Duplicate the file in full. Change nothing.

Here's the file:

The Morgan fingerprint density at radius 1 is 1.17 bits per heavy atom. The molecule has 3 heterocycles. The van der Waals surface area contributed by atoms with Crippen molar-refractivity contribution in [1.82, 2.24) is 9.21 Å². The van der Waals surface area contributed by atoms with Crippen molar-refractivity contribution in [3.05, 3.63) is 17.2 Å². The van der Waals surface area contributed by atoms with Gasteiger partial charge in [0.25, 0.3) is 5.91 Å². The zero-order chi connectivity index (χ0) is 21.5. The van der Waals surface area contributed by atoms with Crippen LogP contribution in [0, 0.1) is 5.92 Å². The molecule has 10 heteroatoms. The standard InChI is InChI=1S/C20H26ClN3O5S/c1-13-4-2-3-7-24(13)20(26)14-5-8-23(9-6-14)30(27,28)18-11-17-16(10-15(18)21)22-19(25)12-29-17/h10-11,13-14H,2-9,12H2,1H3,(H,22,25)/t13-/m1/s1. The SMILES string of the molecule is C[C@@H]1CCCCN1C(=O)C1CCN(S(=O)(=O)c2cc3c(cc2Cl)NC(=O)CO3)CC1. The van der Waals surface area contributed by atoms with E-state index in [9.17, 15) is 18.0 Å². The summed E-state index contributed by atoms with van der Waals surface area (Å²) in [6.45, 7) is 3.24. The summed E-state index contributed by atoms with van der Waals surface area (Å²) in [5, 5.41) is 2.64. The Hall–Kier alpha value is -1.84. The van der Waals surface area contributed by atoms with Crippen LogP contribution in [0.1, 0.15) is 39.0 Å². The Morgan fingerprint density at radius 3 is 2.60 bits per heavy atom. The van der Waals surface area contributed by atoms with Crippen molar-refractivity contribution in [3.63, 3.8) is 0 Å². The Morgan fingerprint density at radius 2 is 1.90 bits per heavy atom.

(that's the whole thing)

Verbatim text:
The Morgan fingerprint density at radius 1 is 1.17 bits per heavy atom. The molecule has 3 heterocycles. The van der Waals surface area contributed by atoms with Crippen molar-refractivity contribution in [1.82, 2.24) is 9.21 Å². The van der Waals surface area contributed by atoms with Crippen molar-refractivity contribution in [3.05, 3.63) is 17.2 Å². The van der Waals surface area contributed by atoms with Gasteiger partial charge in [0.25, 0.3) is 5.91 Å². The zero-order chi connectivity index (χ0) is 21.5. The van der Waals surface area contributed by atoms with Crippen LogP contribution in [0, 0.1) is 5.92 Å². The molecule has 10 heteroatoms. The standard InChI is InChI=1S/C20H26ClN3O5S/c1-13-4-2-3-7-24(13)20(26)14-5-8-23(9-6-14)30(27,28)18-11-17-16(10-15(18)21)22-19(25)12-29-17/h10-11,13-14H,2-9,12H2,1H3,(H,22,25)/t13-/m1/s1. The SMILES string of the molecule is C[C@@H]1CCCCN1C(=O)C1CCN(S(=O)(=O)c2cc3c(cc2Cl)NC(=O)CO3)CC1. The van der Waals surface area contributed by atoms with E-state index in [9.17, 15) is 18.0 Å². The summed E-state index contributed by atoms with van der Waals surface area (Å²) in [6.45, 7) is 3.24. The summed E-state index contributed by atoms with van der Waals surface area (Å²) in [5, 5.41) is 2.64. The Hall–Kier alpha value is -1.84. The van der Waals surface area contributed by atoms with Crippen LogP contribution in [0.1, 0.15) is 39.0 Å². The Morgan fingerprint density at radius 3 is 2.60 bits per heavy atom. The van der Waals surface area contributed by atoms with Crippen molar-refractivity contribution in [3.63, 3.8) is 0 Å². The Morgan fingerprint density at radius 2 is 1.90 bits per heavy atom.